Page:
Essentially, without a point of contrast or an understanding of the premise, the Teleological argument stays in the realm of philosophical theology where it doesn’t stand up to the scrutiny of its peers, and doesn’t even enter the realm of science. A non-starter, an argument that should have been left by the wayside hundreds of years ago.

Logical Fallacies

Due to the focus of my posts to be centered around politics and religion, it will be important to have a cursory understanding of some of the more common logical fallacies as I will likely be invoking them in my various critiques ad nauseum.

Argumentum ad populum – Assuming a claim is true due to the amount of people who believe it’s true.

Argument from ignorance – Assuming a claim is true due to lack of evidence to the contrary.

Straw man – Presenting a weak, phony, or ridiculous version of an opponent’s argument just to easily knock it down.

Red herring – A clever distraction from the argument at hand to keep initial argument from being scrutinized.

Tu quoque – Also known as ‘whataboutism’, focusing on your opponent’s hypocrisy to divert responsibility away from a fallacious position.

Post hoc ergo propter hoc – Correlation equals causation.

False dichotomy – Reducing an argument to 2 options in spite of other possible factors or better options available.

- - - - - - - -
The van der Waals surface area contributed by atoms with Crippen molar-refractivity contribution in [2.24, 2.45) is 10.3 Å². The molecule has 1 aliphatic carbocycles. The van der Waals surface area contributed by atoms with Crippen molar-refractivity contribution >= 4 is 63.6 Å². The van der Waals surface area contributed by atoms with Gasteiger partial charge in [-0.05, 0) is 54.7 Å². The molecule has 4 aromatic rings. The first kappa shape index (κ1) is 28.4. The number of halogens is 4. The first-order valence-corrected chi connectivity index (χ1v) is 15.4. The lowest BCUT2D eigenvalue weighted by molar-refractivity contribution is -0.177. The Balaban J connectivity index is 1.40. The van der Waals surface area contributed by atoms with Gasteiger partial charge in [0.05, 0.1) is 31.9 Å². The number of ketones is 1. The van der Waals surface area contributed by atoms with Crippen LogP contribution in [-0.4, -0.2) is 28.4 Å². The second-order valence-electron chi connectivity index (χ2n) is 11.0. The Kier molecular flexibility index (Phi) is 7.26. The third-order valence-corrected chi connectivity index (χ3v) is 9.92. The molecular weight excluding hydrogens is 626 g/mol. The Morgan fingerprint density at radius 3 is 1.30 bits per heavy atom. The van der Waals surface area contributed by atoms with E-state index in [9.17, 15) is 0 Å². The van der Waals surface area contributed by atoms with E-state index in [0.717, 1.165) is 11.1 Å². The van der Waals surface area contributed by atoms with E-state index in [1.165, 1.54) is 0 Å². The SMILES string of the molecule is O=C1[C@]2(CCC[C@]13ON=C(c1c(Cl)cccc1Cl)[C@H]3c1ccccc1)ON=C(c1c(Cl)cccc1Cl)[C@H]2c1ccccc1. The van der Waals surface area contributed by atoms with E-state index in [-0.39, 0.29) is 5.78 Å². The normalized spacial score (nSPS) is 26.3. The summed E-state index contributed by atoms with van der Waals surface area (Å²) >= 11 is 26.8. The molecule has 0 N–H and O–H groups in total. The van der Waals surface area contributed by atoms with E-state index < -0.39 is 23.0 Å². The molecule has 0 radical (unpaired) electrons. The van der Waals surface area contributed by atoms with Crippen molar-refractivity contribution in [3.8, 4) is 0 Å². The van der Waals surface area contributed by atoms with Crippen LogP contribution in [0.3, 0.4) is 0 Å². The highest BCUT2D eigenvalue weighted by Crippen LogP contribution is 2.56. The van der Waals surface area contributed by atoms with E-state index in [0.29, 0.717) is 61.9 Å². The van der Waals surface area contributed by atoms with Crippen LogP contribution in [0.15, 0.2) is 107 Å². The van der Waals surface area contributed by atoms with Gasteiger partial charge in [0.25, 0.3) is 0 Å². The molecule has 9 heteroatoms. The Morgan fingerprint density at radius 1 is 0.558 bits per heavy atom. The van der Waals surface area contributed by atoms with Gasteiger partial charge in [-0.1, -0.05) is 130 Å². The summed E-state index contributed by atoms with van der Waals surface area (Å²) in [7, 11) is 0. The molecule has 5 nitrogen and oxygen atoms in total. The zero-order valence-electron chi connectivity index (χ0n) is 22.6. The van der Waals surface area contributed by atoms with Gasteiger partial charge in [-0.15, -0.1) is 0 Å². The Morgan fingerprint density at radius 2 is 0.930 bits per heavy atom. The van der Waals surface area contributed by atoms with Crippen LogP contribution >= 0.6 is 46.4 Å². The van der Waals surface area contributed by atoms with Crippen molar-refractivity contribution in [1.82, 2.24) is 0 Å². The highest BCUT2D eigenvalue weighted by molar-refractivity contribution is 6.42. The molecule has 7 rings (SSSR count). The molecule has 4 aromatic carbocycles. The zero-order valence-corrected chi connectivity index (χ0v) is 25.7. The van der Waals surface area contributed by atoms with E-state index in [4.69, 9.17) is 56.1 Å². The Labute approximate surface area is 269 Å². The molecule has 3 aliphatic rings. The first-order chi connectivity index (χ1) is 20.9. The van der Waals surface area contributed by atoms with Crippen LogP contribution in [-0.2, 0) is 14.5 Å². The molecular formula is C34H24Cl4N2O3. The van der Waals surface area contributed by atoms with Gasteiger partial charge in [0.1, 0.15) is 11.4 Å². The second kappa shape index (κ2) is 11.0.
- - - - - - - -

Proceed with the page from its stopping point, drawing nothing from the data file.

Slippery slope – Taking an argument from a moderate position and leading succeeding elements to an extreme position regardless of logic or rationality.

Special pleading – Setting up a situation in which the focus of your argument is exempt.

Appeal to authority – Assuming a claim is true due to an “authority” saying so, forgoing an appeal to the evidence.

Ad hominem – Also known as ‘poisoning the well’, calling into question your opponent’s credibility, morals, intelligence, etc. rather than addressing the argument itself.

Circular argument – Also known as ‘begging the question’ or a tautology, where the conclusion of an argument is the premise.

Moving the goalposts –  Changing the argument after a challenge has been met rather than concede the point and move forward.

Modal – Assuming a claim is true due to the possibility of it being true.

No true Scotsman – Making a generalization true by changing the generalization to exclude a counterexample.

 

Many of these are the roots of several other fallacies. There are over 200 that Aristotle and Co. were able to define, but these are the most common that are seen today. Familiarizing yourself with these will help to understand my issues with the forthcoming arguments, and will also help to check yourself before making an argumentative faux pas.

Welcome to my opinions

Thank you for taking the time to consider what I have to say. In my pursuit for basic understanding of the many polemic issues that tend to elicit a reactionary response, I have found that I have formulated (as objectively as possible) several thoughts and opinions on the matter and I welcome you to consider what I have to say, provide constructive criticisms, and hopefully take away something that may help your outlook going forward. I don’t claim to have the answers, nor do I claim to be absolutely certain of my ideas expressed, humbling myself before the knowledge I do not have, and honestly asking questions, I invite you to do the same.

“The only true wisdom is in knowing you know nothing.” – Socrates